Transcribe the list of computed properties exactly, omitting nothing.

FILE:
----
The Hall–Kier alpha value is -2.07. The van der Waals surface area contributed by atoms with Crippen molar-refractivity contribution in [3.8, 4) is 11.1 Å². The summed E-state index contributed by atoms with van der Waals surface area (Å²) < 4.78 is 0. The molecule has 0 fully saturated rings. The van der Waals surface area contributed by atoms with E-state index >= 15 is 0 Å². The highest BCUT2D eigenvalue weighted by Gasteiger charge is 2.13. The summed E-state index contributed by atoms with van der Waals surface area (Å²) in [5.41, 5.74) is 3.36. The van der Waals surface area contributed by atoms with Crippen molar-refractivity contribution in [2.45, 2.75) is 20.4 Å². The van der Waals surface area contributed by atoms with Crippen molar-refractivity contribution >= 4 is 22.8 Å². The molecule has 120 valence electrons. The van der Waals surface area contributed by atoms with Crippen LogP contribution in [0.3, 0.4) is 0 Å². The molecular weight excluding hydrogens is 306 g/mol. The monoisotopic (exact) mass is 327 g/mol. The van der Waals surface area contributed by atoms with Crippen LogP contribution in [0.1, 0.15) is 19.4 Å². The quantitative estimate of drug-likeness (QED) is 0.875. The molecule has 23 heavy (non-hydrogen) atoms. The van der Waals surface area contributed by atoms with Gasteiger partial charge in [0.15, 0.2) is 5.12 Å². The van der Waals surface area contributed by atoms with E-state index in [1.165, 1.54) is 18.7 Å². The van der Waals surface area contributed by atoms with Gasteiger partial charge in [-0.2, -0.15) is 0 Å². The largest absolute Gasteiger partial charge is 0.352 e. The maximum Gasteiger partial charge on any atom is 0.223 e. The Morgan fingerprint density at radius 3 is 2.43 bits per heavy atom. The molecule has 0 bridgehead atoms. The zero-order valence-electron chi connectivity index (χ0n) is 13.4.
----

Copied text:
The Hall–Kier alpha value is -2.07. The van der Waals surface area contributed by atoms with Crippen molar-refractivity contribution in [3.8, 4) is 11.1 Å². The summed E-state index contributed by atoms with van der Waals surface area (Å²) < 4.78 is 0. The molecule has 0 fully saturated rings. The van der Waals surface area contributed by atoms with E-state index >= 15 is 0 Å². The highest BCUT2D eigenvalue weighted by Gasteiger charge is 2.13. The summed E-state index contributed by atoms with van der Waals surface area (Å²) in [5.41, 5.74) is 3.36. The van der Waals surface area contributed by atoms with Crippen molar-refractivity contribution in [2.45, 2.75) is 20.4 Å². The van der Waals surface area contributed by atoms with Crippen molar-refractivity contribution >= 4 is 22.8 Å². The molecule has 120 valence electrons. The van der Waals surface area contributed by atoms with Crippen LogP contribution in [0.3, 0.4) is 0 Å². The molecular weight excluding hydrogens is 306 g/mol. The monoisotopic (exact) mass is 327 g/mol. The van der Waals surface area contributed by atoms with Crippen LogP contribution in [0.1, 0.15) is 19.4 Å². The quantitative estimate of drug-likeness (QED) is 0.875. The molecule has 23 heavy (non-hydrogen) atoms. The van der Waals surface area contributed by atoms with Gasteiger partial charge in [0.15, 0.2) is 5.12 Å². The van der Waals surface area contributed by atoms with E-state index in [1.165, 1.54) is 18.7 Å². The van der Waals surface area contributed by atoms with Gasteiger partial charge in [-0.2, -0.15) is 0 Å². The largest absolute Gasteiger partial charge is 0.352 e. The maximum Gasteiger partial charge on any atom is 0.223 e. The Morgan fingerprint density at radius 3 is 2.43 bits per heavy atom. The molecule has 0 bridgehead atoms. The zero-order valence-electron chi connectivity index (χ0n) is 13.4.